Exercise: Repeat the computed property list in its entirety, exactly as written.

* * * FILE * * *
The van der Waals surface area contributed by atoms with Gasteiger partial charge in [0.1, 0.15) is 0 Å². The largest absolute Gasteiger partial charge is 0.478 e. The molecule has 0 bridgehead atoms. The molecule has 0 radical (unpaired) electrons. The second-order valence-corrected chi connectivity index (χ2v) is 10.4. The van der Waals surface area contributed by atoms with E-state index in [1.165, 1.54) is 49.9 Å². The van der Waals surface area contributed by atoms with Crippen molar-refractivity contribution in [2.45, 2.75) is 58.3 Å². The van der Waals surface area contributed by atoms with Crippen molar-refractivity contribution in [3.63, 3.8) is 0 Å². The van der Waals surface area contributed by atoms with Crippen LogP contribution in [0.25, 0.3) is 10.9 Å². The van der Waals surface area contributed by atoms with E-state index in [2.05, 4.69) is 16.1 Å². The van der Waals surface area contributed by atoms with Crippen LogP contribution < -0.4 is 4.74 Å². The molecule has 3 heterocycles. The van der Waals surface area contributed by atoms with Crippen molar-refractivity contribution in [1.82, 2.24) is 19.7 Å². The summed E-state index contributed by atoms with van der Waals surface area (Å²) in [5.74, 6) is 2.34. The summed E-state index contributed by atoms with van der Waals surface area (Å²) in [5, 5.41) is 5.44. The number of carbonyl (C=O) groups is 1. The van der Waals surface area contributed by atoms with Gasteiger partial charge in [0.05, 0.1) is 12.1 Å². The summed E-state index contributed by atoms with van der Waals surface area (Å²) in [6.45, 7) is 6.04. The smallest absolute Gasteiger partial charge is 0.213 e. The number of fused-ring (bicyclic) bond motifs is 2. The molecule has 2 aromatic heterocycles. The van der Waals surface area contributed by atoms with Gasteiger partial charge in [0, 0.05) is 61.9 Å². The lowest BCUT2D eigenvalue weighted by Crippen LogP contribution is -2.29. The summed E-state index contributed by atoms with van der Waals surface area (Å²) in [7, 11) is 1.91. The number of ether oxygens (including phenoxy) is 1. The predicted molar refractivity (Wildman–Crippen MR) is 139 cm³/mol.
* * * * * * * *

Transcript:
The van der Waals surface area contributed by atoms with Gasteiger partial charge in [0.1, 0.15) is 0 Å². The largest absolute Gasteiger partial charge is 0.478 e. The molecule has 0 bridgehead atoms. The molecule has 0 radical (unpaired) electrons. The second-order valence-corrected chi connectivity index (χ2v) is 10.4. The van der Waals surface area contributed by atoms with E-state index in [1.165, 1.54) is 49.9 Å². The van der Waals surface area contributed by atoms with Crippen molar-refractivity contribution in [2.45, 2.75) is 58.3 Å². The van der Waals surface area contributed by atoms with Crippen molar-refractivity contribution in [3.63, 3.8) is 0 Å². The van der Waals surface area contributed by atoms with Crippen LogP contribution in [0.25, 0.3) is 10.9 Å². The van der Waals surface area contributed by atoms with E-state index in [2.05, 4.69) is 16.1 Å². The van der Waals surface area contributed by atoms with Crippen LogP contribution < -0.4 is 4.74 Å². The molecule has 3 heterocycles. The van der Waals surface area contributed by atoms with Crippen molar-refractivity contribution in [1.82, 2.24) is 19.7 Å². The summed E-state index contributed by atoms with van der Waals surface area (Å²) in [5.74, 6) is 2.34. The summed E-state index contributed by atoms with van der Waals surface area (Å²) in [5, 5.41) is 5.44. The number of carbonyl (C=O) groups is 1. The van der Waals surface area contributed by atoms with Gasteiger partial charge in [0.05, 0.1) is 12.1 Å². The summed E-state index contributed by atoms with van der Waals surface area (Å²) in [6.45, 7) is 6.04. The smallest absolute Gasteiger partial charge is 0.213 e. The number of fused-ring (bicyclic) bond motifs is 2. The molecule has 2 aromatic heterocycles. The van der Waals surface area contributed by atoms with Gasteiger partial charge in [0, 0.05) is 61.9 Å². The lowest BCUT2D eigenvalue weighted by Crippen LogP contribution is -2.29. The summed E-state index contributed by atoms with van der Waals surface area (Å²) in [7, 11) is 1.91. The number of ether oxygens (including phenoxy) is 1. The predicted molar refractivity (Wildman–Crippen MR) is 139 cm³/mol.